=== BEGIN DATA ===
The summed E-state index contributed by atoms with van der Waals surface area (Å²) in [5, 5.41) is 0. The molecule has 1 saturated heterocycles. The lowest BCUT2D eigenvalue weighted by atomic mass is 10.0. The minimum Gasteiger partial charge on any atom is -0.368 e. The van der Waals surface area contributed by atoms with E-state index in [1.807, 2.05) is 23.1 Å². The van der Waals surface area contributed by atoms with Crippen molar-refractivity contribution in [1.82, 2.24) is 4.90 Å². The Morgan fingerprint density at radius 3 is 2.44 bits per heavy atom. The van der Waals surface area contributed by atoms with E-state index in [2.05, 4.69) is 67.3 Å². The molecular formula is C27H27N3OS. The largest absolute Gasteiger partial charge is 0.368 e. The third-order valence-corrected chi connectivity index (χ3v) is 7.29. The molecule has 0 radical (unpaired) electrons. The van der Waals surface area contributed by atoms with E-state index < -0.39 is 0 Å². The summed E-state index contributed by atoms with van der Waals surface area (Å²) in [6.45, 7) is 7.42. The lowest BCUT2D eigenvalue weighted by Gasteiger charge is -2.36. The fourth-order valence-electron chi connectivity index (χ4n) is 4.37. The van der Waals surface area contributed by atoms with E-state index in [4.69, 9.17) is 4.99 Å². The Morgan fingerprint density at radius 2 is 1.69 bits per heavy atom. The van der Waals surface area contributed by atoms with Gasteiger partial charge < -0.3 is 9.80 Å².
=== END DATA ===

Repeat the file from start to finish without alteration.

The summed E-state index contributed by atoms with van der Waals surface area (Å²) in [5, 5.41) is 0. The molecule has 1 saturated heterocycles. The lowest BCUT2D eigenvalue weighted by atomic mass is 10.0. The minimum Gasteiger partial charge on any atom is -0.368 e. The van der Waals surface area contributed by atoms with E-state index in [1.807, 2.05) is 23.1 Å². The van der Waals surface area contributed by atoms with Crippen molar-refractivity contribution in [1.82, 2.24) is 4.90 Å². The Morgan fingerprint density at radius 3 is 2.44 bits per heavy atom. The van der Waals surface area contributed by atoms with E-state index in [2.05, 4.69) is 67.3 Å². The molecular formula is C27H27N3OS. The largest absolute Gasteiger partial charge is 0.368 e. The third-order valence-corrected chi connectivity index (χ3v) is 7.29. The molecule has 0 radical (unpaired) electrons. The van der Waals surface area contributed by atoms with E-state index < -0.39 is 0 Å². The summed E-state index contributed by atoms with van der Waals surface area (Å²) in [6.45, 7) is 7.42. The lowest BCUT2D eigenvalue weighted by Gasteiger charge is -2.36. The fourth-order valence-electron chi connectivity index (χ4n) is 4.37. The van der Waals surface area contributed by atoms with E-state index in [4.69, 9.17) is 4.99 Å². The Morgan fingerprint density at radius 2 is 1.69 bits per heavy atom. The van der Waals surface area contributed by atoms with Gasteiger partial charge < -0.3 is 9.80 Å².